Millennials aren’t as lazy and entitled as they’re made out to be. Why everyone needs to adapt to the workforce of the future.
"Not only are they likely to exhibit loyalty and advocacy for the brands they like, but they also open their wallets,” says ComScore representative Justin Roy.
“Our generation admires people who are creating products and companies that do things to make the world a better place.”
“When building your team, don’t hire a skill set, instead choose people that you wouldn’t mind going for a hike with after work, and trust that most people will step up to the plate and learn the skills that they need.”
At The Hatchery's recent 2013 Women Leaders Summit, attendees had an opportunity to hear from highly accomplished women leaders including author Christine Comaford, President and CEO of Leader to Leader Institute Frances Hesselbein, and author and motivational speaker Carole Hyatt.
In a panel moderated by the Wall Street Journal's Gabriella Stern, the women offered their collective knowledge on topics ranging from discrimination (Hyatt couldn’t take out an American Express card to start her first business in 1960), to work-life balance, to failure. Fast Company's Cecelia Bittner had a chance to attend. Here's what she heard:
- According to Hesselbein, facing and overcoming failure requires a sense of exuberance that young people today are bringing into the work force. She describes it as a positive attitude that allows one to view a challenge not as a burden but as ”an opportunity to do something remarkable.”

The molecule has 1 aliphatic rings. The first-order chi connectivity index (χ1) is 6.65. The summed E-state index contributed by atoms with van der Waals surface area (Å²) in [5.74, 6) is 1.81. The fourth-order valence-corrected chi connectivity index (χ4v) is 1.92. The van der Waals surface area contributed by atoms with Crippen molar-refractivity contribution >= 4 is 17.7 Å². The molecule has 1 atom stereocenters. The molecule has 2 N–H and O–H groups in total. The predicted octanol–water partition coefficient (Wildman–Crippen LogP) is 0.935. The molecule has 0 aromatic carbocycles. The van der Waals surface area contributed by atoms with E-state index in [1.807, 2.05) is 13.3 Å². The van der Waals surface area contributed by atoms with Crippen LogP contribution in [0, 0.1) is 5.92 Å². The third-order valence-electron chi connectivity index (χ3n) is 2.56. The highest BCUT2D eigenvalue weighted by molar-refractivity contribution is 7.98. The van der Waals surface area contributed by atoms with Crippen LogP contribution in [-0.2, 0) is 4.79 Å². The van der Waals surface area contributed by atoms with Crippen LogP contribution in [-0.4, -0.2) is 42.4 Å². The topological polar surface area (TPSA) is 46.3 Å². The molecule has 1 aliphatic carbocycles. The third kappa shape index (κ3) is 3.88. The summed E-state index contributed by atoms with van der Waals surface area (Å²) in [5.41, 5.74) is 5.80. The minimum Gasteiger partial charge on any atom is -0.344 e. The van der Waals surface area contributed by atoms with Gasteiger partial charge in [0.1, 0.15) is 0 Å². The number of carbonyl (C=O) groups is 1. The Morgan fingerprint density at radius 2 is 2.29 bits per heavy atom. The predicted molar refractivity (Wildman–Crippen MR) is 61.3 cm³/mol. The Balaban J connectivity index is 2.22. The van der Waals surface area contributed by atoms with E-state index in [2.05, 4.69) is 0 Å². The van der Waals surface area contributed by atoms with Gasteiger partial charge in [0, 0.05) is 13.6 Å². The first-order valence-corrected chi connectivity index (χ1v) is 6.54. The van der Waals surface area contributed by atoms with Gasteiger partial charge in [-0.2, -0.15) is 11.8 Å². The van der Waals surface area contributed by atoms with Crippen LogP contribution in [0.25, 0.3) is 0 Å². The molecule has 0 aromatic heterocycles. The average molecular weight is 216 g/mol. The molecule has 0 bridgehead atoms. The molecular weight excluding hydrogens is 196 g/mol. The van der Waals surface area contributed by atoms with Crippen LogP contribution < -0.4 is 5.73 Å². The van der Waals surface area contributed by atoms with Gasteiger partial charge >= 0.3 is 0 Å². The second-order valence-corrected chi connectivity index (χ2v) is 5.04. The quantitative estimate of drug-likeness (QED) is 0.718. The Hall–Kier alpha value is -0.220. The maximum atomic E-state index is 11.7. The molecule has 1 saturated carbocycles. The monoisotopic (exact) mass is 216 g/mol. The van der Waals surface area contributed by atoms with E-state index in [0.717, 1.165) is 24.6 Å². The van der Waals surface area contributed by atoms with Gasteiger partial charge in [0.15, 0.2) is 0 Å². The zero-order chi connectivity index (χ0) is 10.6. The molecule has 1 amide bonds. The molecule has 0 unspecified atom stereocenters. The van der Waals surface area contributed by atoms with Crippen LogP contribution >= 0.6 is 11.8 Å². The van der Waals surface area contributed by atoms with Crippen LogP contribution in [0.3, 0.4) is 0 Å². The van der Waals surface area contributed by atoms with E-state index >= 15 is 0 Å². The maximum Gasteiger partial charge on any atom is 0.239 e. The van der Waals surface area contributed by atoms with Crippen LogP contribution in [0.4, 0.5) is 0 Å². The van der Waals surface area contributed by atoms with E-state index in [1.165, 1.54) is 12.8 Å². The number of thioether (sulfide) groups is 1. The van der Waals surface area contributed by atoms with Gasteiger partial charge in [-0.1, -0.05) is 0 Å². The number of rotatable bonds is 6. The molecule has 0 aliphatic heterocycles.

- Hyatt said it’s all about how one handles the disappointment, explaining that an individual can choose to focus their energy on moving past and growing from event.
- When asked for 15-minutes of wisdom, Comaford shared the secret to influencing anyone. Emotional intelligence. Comaford explained that all humans crave one of three things: safety, belonging, or mattering. If you can figure out which of those things an individual needs, you can make them do what you want. (Comaford made the entire audience promise to only use that power for good.)
[Image from The Hatchery]
22.6 million 18- to 34-year-olds are still living at home with mom and dad.
This campaign for Bloomberg Businessweek revolves around cards that gently nudge live-at-home millennials to get a move on.
These images, taken by the young Swedish photographer Sannah Kvist, seem to bear that out—snapshots of Millennials surrounded by all of their worldly possessions, which generally occupy no more than the corner of a room. The “All I Own” series stems from Kvist’s personal struggle with consumerism: “I had lived for 23 years when I took the photo of me and everything I owned and thought it was a sad collection of junk I’ve managed to buy,” she tells Co.Design. Similarly, the friends and acquaintances she has photographed since then have been amazed by “how much shit they actually owned.” (If you’ve moved recently, you’re probably familiar with that feeling.) “I think most people actually got an eye-opener when they built the piles.”
The percentage voting for Obama represents the largest age-based disparity ever recorded. It’s worth pausing on that for a second, because voting, contrary to popular opinion, doesn’t tend to change all that much as you age. Political scientists have consistently shown that who you vote for as a young person tends to define your voting patterns for the rest of your life. Thus, some people have concluded that the entire millennial generation has been “lost” to Republicans. (And if you think that they’ll change their minds because of Obama’s first-term struggles, think again: 60% blame his opponents for his inability to get anything done.)
Infographic Of The Day: The Blessing And Curse Of Being A Millennial
Millennials are well-educated, tech savvy, and independent. They’re also cursed by a bad economy. But all this might have a silver lining…